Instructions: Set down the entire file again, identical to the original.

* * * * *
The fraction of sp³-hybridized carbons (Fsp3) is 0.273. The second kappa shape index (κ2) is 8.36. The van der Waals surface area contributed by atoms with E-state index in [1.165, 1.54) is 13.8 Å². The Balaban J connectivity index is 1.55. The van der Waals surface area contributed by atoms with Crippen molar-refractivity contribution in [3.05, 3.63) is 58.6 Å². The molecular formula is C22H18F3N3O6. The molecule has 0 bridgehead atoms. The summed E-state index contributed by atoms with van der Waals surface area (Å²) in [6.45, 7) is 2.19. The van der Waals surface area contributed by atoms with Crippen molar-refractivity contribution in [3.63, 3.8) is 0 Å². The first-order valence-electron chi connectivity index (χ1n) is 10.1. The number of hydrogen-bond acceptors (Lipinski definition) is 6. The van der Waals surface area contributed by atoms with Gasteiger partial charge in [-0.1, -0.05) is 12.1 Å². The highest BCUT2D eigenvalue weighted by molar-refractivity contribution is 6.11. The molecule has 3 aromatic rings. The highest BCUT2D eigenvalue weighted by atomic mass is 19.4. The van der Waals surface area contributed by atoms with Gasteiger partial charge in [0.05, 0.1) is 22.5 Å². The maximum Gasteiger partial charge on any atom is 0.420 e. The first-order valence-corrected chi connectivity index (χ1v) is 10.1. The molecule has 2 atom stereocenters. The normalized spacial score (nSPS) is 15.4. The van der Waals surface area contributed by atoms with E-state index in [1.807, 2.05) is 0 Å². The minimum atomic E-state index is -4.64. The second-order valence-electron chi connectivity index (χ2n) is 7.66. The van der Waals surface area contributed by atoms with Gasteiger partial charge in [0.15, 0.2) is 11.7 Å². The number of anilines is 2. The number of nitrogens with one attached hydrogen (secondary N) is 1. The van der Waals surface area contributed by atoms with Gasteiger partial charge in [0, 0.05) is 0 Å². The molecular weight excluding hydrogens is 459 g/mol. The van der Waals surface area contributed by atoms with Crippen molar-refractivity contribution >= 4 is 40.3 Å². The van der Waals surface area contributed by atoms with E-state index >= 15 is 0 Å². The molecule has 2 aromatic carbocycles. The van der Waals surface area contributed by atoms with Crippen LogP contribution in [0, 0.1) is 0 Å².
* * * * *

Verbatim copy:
The fraction of sp³-hybridized carbons (Fsp3) is 0.273. The second kappa shape index (κ2) is 8.36. The van der Waals surface area contributed by atoms with E-state index in [1.165, 1.54) is 13.8 Å². The Balaban J connectivity index is 1.55. The van der Waals surface area contributed by atoms with Crippen molar-refractivity contribution in [3.05, 3.63) is 58.6 Å². The molecular formula is C22H18F3N3O6. The molecule has 0 bridgehead atoms. The summed E-state index contributed by atoms with van der Waals surface area (Å²) in [6.45, 7) is 2.19. The van der Waals surface area contributed by atoms with Crippen molar-refractivity contribution in [3.63, 3.8) is 0 Å². The first-order valence-electron chi connectivity index (χ1n) is 10.1. The number of hydrogen-bond acceptors (Lipinski definition) is 6. The van der Waals surface area contributed by atoms with Gasteiger partial charge in [-0.1, -0.05) is 12.1 Å². The highest BCUT2D eigenvalue weighted by molar-refractivity contribution is 6.11. The molecule has 3 aromatic rings. The highest BCUT2D eigenvalue weighted by atomic mass is 19.4. The van der Waals surface area contributed by atoms with Gasteiger partial charge in [0.05, 0.1) is 22.5 Å². The maximum Gasteiger partial charge on any atom is 0.420 e. The first-order valence-corrected chi connectivity index (χ1v) is 10.1. The molecule has 2 atom stereocenters. The normalized spacial score (nSPS) is 15.4. The van der Waals surface area contributed by atoms with E-state index in [1.807, 2.05) is 0 Å². The minimum atomic E-state index is -4.64. The second-order valence-electron chi connectivity index (χ2n) is 7.66. The van der Waals surface area contributed by atoms with Gasteiger partial charge in [0.15, 0.2) is 11.7 Å². The number of anilines is 2. The number of nitrogens with one attached hydrogen (secondary N) is 1. The van der Waals surface area contributed by atoms with Gasteiger partial charge in [0, 0.05) is 0 Å². The molecular weight excluding hydrogens is 459 g/mol. The van der Waals surface area contributed by atoms with Crippen molar-refractivity contribution >= 4 is 40.3 Å². The van der Waals surface area contributed by atoms with E-state index >= 15 is 0 Å². The molecule has 2 aromatic carbocycles. The van der Waals surface area contributed by atoms with Crippen LogP contribution in [0, 0.1) is 0 Å².